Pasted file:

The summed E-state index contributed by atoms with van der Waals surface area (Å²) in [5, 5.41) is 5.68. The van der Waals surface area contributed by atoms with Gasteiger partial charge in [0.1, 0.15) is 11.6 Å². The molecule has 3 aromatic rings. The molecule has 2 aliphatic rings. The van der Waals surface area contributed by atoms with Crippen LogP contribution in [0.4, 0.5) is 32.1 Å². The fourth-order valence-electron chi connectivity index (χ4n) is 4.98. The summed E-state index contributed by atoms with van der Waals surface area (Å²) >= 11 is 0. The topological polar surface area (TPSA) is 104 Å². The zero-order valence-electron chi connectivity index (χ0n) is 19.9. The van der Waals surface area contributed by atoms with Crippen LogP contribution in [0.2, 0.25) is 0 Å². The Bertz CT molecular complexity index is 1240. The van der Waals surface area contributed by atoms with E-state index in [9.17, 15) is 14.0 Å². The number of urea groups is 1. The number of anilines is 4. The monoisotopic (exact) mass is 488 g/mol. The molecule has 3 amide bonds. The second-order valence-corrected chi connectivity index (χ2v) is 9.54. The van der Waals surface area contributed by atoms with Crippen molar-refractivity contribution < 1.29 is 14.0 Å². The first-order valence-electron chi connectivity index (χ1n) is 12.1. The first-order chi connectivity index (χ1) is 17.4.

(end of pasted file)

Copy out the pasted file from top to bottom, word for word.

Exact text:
The summed E-state index contributed by atoms with van der Waals surface area (Å²) in [5, 5.41) is 5.68. The van der Waals surface area contributed by atoms with Gasteiger partial charge in [0.1, 0.15) is 11.6 Å². The molecule has 3 aromatic rings. The molecule has 2 aliphatic rings. The van der Waals surface area contributed by atoms with Crippen LogP contribution in [0.4, 0.5) is 32.1 Å². The fourth-order valence-electron chi connectivity index (χ4n) is 4.98. The summed E-state index contributed by atoms with van der Waals surface area (Å²) >= 11 is 0. The topological polar surface area (TPSA) is 104 Å². The zero-order valence-electron chi connectivity index (χ0n) is 19.9. The van der Waals surface area contributed by atoms with Crippen LogP contribution in [0.2, 0.25) is 0 Å². The Bertz CT molecular complexity index is 1240. The van der Waals surface area contributed by atoms with E-state index in [9.17, 15) is 14.0 Å². The number of urea groups is 1. The number of anilines is 4. The monoisotopic (exact) mass is 488 g/mol. The molecule has 3 amide bonds. The second-order valence-corrected chi connectivity index (χ2v) is 9.54. The van der Waals surface area contributed by atoms with Crippen molar-refractivity contribution < 1.29 is 14.0 Å². The first-order valence-electron chi connectivity index (χ1n) is 12.1. The first-order chi connectivity index (χ1) is 17.4.